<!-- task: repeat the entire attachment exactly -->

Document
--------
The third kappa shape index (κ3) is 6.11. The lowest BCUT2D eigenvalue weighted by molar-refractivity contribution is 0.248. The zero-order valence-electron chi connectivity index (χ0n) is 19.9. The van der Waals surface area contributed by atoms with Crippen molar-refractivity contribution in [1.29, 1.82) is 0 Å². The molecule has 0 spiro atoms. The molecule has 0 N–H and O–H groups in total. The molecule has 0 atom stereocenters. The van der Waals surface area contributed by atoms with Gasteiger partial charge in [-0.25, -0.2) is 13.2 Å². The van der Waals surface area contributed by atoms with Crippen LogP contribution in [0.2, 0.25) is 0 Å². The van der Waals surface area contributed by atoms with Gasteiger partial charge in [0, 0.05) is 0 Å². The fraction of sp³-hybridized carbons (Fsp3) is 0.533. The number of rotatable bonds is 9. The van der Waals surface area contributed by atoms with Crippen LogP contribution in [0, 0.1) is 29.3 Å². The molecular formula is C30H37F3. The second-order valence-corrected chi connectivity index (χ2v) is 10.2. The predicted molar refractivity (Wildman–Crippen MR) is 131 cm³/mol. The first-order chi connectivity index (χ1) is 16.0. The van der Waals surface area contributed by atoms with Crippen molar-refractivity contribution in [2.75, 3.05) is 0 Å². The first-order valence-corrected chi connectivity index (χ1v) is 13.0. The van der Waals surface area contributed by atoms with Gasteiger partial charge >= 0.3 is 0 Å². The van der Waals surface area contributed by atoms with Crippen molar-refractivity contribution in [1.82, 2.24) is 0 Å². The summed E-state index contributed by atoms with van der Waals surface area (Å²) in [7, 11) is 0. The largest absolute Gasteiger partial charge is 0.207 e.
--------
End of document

The third kappa shape index (κ3) is 6.11. The lowest BCUT2D eigenvalue weighted by molar-refractivity contribution is 0.248. The zero-order valence-electron chi connectivity index (χ0n) is 19.9. The van der Waals surface area contributed by atoms with Crippen molar-refractivity contribution in [1.29, 1.82) is 0 Å². The molecule has 0 spiro atoms. The molecule has 0 N–H and O–H groups in total. The molecule has 0 atom stereocenters. The van der Waals surface area contributed by atoms with Gasteiger partial charge in [-0.25, -0.2) is 13.2 Å². The van der Waals surface area contributed by atoms with Crippen LogP contribution in [0.2, 0.25) is 0 Å². The van der Waals surface area contributed by atoms with Gasteiger partial charge in [0, 0.05) is 0 Å². The fraction of sp³-hybridized carbons (Fsp3) is 0.533. The number of rotatable bonds is 9. The van der Waals surface area contributed by atoms with Crippen LogP contribution in [0, 0.1) is 29.3 Å². The molecular formula is C30H37F3. The second-order valence-corrected chi connectivity index (χ2v) is 10.2. The predicted molar refractivity (Wildman–Crippen MR) is 131 cm³/mol. The first-order chi connectivity index (χ1) is 16.0. The van der Waals surface area contributed by atoms with Crippen molar-refractivity contribution in [2.75, 3.05) is 0 Å². The first-order valence-corrected chi connectivity index (χ1v) is 13.0. The van der Waals surface area contributed by atoms with Gasteiger partial charge >= 0.3 is 0 Å². The van der Waals surface area contributed by atoms with Crippen molar-refractivity contribution in [1.82, 2.24) is 0 Å². The summed E-state index contributed by atoms with van der Waals surface area (Å²) in [7, 11) is 0. The largest absolute Gasteiger partial charge is 0.207 e.